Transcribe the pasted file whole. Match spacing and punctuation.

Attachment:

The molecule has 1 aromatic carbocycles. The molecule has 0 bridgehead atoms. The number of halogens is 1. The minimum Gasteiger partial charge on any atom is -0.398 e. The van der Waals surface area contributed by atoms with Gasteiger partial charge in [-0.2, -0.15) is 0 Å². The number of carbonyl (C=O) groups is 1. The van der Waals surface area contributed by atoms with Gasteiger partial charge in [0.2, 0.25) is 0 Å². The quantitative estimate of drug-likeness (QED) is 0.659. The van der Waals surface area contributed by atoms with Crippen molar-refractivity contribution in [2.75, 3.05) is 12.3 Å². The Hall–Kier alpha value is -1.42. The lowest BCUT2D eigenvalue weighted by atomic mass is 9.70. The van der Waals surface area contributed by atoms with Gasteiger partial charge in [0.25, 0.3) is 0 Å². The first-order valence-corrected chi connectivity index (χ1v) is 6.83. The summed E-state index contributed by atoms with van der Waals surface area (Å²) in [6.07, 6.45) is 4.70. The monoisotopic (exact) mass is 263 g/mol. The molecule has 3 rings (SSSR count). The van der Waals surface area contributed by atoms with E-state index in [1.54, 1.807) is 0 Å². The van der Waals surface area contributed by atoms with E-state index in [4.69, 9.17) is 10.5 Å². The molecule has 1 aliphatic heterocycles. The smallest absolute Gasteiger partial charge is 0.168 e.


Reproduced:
The molecule has 1 aromatic carbocycles. The molecule has 0 bridgehead atoms. The number of halogens is 1. The minimum Gasteiger partial charge on any atom is -0.398 e. The van der Waals surface area contributed by atoms with Gasteiger partial charge in [-0.2, -0.15) is 0 Å². The number of carbonyl (C=O) groups is 1. The van der Waals surface area contributed by atoms with Gasteiger partial charge in [0.2, 0.25) is 0 Å². The quantitative estimate of drug-likeness (QED) is 0.659. The van der Waals surface area contributed by atoms with Crippen molar-refractivity contribution in [2.75, 3.05) is 12.3 Å². The Hall–Kier alpha value is -1.42. The lowest BCUT2D eigenvalue weighted by atomic mass is 9.70. The van der Waals surface area contributed by atoms with Gasteiger partial charge in [0.25, 0.3) is 0 Å². The first-order valence-corrected chi connectivity index (χ1v) is 6.83. The summed E-state index contributed by atoms with van der Waals surface area (Å²) in [6.07, 6.45) is 4.70. The monoisotopic (exact) mass is 263 g/mol. The molecule has 3 rings (SSSR count). The van der Waals surface area contributed by atoms with E-state index in [1.54, 1.807) is 0 Å². The van der Waals surface area contributed by atoms with E-state index in [4.69, 9.17) is 10.5 Å². The molecule has 1 aliphatic heterocycles. The smallest absolute Gasteiger partial charge is 0.168 e.